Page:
In this episode on Certificates of Deposit (CDs) as investments, we talk about the nuanced decision-making involved in purchasing CDs and whether or not CDs are good investments, particularly in a rising interest rate environment, and we explain why interest rates are the only factor you need to consider.

Wealth creation isn’t solely dependent on CD rates, and we need to consider the impact of inflation and interest rates to gain a comprehensive financial perspective. The episode also explores how government strategies to combat inflation by adjusting interest rates impact not only investors, but also shape the attractiveness of CDs as an investment option.

  • In a rising interest rate environment, buying CDs may seem like a good idea but it depends on your needs and goals.
  • Wealth isn’t created by buying a CD based on a rate. It’s created by understanding why the rate may not be all that important.
  • Banks look at what is known as the federal funds rate, also known as a benchmark rate. This is the rate banks charge one another to borrow money overnight that’s needed to maintain reserve requirements.
  • Upstream in the decision making process is the Federal Open Market Committee or FOMC, who meet throughout the year to discuss and set monetary policy. Within these policies, rates are set and typically linked to inflation.
  • When those rates are set, banks may adjust rates on loans, deposits and certificates of deposit. But just like any business, banks will adjust rates to compete in their market as they seek to cover their costs and maintain a profit.
  • CDs specifically are an attractive tool for banks, because unlike a deposit account, CDs actually lock up customers with a maturity date, which gives banks better control of their cash flow. The higher rates draw in customers seeking to maximize their returns.
  • Rates on CDs matter, but not as much when you factor in inflation and interest rates. If inflation is at 7% and interest rates are at 5%, the net is 2%. The same is true if inflation is at 0% and interest rates are at 2%. You have to look at both numbers to get a full picture.
  • When you consider the gridlock within the housing market and the amount of debt our government holds, it’s hard to believe rates can remain elevated over the long term. The government is desperately trying to combat inflation by raising rates.
  • These higher rates not only impact consumers, but they also impact the government. According to the Congressional Budget Office, or CBO, in June of 2023, they projected that annual net interest costs on the federal debt would total $663 billion in 2023 and almost double over the next decade. Interest payments would total around $71 trillion over the next 30 years, taking up to 35% of all federal revenue by 2053.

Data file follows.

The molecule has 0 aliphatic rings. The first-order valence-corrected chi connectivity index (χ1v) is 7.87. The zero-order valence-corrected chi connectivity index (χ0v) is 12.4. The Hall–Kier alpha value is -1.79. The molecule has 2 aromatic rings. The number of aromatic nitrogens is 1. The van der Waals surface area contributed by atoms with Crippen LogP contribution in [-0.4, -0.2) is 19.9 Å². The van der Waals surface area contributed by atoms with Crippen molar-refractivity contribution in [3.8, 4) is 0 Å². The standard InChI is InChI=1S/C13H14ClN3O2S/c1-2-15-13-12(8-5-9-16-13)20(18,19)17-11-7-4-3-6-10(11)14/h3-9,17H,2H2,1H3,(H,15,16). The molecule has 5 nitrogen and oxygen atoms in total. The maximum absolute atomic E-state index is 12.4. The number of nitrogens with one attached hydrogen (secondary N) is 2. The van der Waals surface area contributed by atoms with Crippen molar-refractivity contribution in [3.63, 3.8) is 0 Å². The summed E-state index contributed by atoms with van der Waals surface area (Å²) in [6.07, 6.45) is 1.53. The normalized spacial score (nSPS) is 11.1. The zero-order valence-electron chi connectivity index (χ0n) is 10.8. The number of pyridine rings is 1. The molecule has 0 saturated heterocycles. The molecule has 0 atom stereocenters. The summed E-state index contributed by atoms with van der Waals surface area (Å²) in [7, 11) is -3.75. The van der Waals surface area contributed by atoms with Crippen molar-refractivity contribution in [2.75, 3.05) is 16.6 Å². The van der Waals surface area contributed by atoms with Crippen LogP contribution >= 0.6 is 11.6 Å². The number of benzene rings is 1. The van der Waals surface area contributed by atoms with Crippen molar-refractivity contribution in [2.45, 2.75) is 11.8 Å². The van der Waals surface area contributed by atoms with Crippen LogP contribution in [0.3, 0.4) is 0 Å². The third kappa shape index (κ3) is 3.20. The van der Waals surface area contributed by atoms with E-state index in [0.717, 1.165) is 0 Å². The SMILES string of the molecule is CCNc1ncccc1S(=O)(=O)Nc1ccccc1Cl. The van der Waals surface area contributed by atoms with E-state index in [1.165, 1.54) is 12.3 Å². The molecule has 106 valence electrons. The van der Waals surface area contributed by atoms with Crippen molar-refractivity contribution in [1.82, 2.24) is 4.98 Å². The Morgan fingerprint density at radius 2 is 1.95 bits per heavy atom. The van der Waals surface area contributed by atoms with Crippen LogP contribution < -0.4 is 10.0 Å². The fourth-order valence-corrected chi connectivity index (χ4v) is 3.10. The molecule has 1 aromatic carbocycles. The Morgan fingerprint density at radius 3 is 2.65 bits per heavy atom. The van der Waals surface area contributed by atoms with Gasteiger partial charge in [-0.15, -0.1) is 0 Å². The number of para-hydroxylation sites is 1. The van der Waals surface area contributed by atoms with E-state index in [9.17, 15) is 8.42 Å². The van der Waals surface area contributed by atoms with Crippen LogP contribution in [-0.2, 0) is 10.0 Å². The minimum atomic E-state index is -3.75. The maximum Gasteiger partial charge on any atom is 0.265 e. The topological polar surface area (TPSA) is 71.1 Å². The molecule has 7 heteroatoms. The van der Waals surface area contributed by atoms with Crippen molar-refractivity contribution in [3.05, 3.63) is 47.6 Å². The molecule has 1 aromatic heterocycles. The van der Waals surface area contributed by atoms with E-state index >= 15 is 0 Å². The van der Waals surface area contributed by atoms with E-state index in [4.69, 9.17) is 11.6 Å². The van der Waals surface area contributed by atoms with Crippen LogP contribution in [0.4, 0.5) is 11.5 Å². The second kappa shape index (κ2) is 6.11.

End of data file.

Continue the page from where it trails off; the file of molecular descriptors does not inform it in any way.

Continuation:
• These numbers are impacted by interest rates and with lower rates come lower interest payments, so the government has reasons to see rates lower than they currently are.
  • The question is: Does it make sense to lock in CD rates while rates are high? It depends. If you have money sitting in a bank account that you don’t need and the CD rate is offering a higher rate than your savings, then it might be a good option.
  • A good idea is to compare CD rates to other options like fixed annuities and money markets since they share some similarities but also have a few key differences that could make one choice better for your situation.
  • Certificates of Deposit are offered by banks as a savings account that offers a fixed interest rate over a specified period of time, ranging from one month up to five years. They carry penalties if funds are removed before maturity, and they’re FDIC insured up to $250,000.
  • Fixed Rate annuities are issued by insurance companies and are financial products that offer a fixed interest rate over a specified period of time. Early withdrawals can incur a penalty, and interest earnings are tax deferred until you start taking distributions. The guarantees are backed by the claims paying ability of the insurance company and are insured by what is known as the State Guarantee Association.
  • Money markets are funds issued by financial institutions that are backed by highly liquid short maturity investments. Maturities usually range from overnight to just under a year, and assets can be quickly converted to cash with minimal loss of value. They are generally considered more risky than a bank, CD or insurance company annuity, and the underlying investments include such things as treasury bills, commercial paper and CDs.
  • While CDs offer the safety of fixed returns, they are not devoid of risks and limitations. It’s essential to understand both the micro and macro economic factors that affect CD rates before diving in. 



Mentioned in this episode:

Common Sense Financial Podcast on YouTube 

Common Sense Financial Podcast on Spotify – Free Resources To Help You Protect Your Financial Future

Common Sense: YOUR Guide to Making Smart Choices with YOUR Money by Brian Skrobonja

“What to Know About How Banks Work”

The State Guaranty Association


References for this episode:


Investing involves risk, including the potential loss of principal. This is intended for informational purposes only. It is not intended to be used as the sole basis for financial decisions, nor should it be construed as advice designed to meet the particular needs of an individual’s situation.